Not the End of the World

By
Hannah Ritchie
Reviewed by
Guy Hanchet
How We Can Be the First Generation to Build a Sustainable Planet. This book provides evidence that the world has changed in the past and that our actions to combat climate change can make a difference even in the face of such a huge problem and in spite of what seem like insurmountable obstacles. The book gives me some comfort in the face of gloomy news of impending doom from the traditional news outlets. .

Doughnut Economics

By
Kate Raworth
Reviewed by
Marilyn Freeman
When I was 6 years old and learning about addition and subtraction, I needed to use my fingers to make those concepts real. My grade 1 teacher didn’t like that. She put my hands on the desk and rapped them with a ruler. Since then I’ve not had a good relationship with numbers. Imagine my surprise, then, when I found myself reading a book about economics and finding that I COULDN’T PUT IT DOWN! This marvel is Doughnut Economics: 7 ... Read more

Fire Weather, The Making of a Beast

By
John Vaillant
Reviewed by
Marilyn Freeman
Wild fires are common in Canada’s forests. But what causes an ordinary forest fire to become a fire beast, a monster that defies normal behaviour? Fire Weather, The Making of a Beast by John Vaillant, longlisted for the 2023 UK Baillie Gifford Prize for non-fiction, is a book that explains what brings a fire monster into being at the same time as spinning a narrative that reads like the script of a horror movie. Fire Weather is centred on the ... Read more

Braiding Sweetgrass

By
Robin Wall Kimmerer
Reviewed by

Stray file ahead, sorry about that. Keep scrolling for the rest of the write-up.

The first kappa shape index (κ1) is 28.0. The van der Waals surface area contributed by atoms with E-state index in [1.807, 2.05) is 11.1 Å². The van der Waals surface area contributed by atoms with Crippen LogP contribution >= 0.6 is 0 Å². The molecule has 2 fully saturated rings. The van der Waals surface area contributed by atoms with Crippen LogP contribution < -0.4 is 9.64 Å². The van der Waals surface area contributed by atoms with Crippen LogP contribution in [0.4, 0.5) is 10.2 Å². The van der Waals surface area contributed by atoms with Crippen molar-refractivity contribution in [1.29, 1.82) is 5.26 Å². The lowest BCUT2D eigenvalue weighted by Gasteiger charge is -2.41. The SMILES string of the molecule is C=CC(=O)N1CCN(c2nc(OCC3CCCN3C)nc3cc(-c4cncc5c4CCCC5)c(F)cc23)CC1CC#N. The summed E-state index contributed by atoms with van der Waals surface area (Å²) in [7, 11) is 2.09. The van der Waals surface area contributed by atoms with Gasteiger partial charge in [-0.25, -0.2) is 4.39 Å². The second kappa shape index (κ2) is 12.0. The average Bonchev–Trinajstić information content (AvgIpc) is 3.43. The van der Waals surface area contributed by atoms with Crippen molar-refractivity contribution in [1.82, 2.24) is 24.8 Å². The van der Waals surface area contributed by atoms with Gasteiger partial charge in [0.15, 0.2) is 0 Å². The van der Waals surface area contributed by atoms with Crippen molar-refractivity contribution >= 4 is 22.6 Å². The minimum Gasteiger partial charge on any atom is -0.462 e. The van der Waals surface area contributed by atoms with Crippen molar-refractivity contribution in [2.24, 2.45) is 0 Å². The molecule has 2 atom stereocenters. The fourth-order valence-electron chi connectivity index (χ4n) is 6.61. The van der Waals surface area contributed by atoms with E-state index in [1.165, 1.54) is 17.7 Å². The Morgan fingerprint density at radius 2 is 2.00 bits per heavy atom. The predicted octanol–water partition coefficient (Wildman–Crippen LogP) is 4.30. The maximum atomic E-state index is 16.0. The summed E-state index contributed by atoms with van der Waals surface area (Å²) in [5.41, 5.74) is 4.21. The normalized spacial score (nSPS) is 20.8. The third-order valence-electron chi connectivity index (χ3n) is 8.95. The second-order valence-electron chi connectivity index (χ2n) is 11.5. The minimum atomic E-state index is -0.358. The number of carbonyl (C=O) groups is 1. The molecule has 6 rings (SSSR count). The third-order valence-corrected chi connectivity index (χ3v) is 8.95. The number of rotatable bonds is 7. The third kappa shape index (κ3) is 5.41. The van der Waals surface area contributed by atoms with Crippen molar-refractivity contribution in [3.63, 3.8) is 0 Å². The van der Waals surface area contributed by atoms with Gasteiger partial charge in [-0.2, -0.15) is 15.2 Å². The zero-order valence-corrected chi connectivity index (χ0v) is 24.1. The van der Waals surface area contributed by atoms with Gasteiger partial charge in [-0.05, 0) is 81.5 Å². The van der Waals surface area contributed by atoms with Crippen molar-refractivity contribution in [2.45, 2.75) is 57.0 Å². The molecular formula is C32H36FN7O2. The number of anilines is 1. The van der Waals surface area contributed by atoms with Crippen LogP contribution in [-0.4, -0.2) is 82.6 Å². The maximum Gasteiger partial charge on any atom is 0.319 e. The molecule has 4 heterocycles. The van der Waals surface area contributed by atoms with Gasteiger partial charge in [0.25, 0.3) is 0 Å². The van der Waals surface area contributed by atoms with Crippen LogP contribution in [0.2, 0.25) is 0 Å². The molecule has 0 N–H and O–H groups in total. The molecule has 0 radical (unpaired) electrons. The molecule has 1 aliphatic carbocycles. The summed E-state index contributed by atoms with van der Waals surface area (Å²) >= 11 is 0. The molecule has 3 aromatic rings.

Marilyn Freeman
Some years ago I had the great privilege of auditing a Trent U course called Anishnaabemowin on the Land. Camping for a week at Bon Echo Provincial Park, elders and not-so-elders had us look at the world through a different lens, a way expressed through a language so completely different from English. It was here that I learned of Braiding Sweetgrass, often referred to as the “bible” of the Indigenous students in this course. Braiding Sweetgrass was published in 2013 ... Read more

Blaze Island

By
Catherine Bush
Reviewed by
Marilyn Freeman
Way back in 2001 I read The Ingenuity Gap by Thomas Homer-Dixon, a prof at the University of Toronto. He said, “We are amazingly ingenious, but we may not be ingenious enough to manage our world and prosper within it…We crisscross the sphere in our planes, cars, and ships, subordinating all its places and resources to our needs.” We suffer from techno-hubris. We would rather look for after-the-fact solutions to the difficult problems we face than prevent the problems from ... Read more

The Ministry for the Future

By
Kim Stanley Robinson
Reviewed by
Marilyn Freeman
It’s rare that speculative fiction gets a review on our website, but the novel covers so many bases of interest to those recognizing that the Anthropocene has changed climatic systems to the point of trophic catastrophe. This compelling story opens with a disastrous “wet bulb” heat wave that kills most of the inhabitants of a city in India. A new international crisis body is created to protect all living creatures, present and future. It’s called the Ministry for the Future ... Read more

Climate: A New Story

By
Charles Eisenstein
Reviewed by
Marilyn Freeman
In most of the world it’s not the skeptics that are the biggest obstacle to climate action. It’s the indifference of the general public and the political class. As long as normal routines continue, people will not be persuaded to take meaningful action. People cannot be frightened into caring about what scientific predictions say could happen 20 to 30 years from now. The real motivator will be something local, something doable, something personal. Author Charles Eisenstein aims to reframe the ... Read more

The New Wild: Why Invasive Species Will Be Nature’s Salvation

By
Fred Pearce
Reviewed by
Marilyn Freeman
Prepare to have your head turned inside out. Dump the idea that pristine nature is the only true wild and that nature invaded by alien species is something lesser that needs to be fixed. Instead, embrace the idea, especially in the age of the Anthropocene, that nature is and always has been in a constant state of flux and doesn’t care at all where a particular species comes from, especially if it’s doing a useful job. British science journalist Fred ... Read more
1235 Next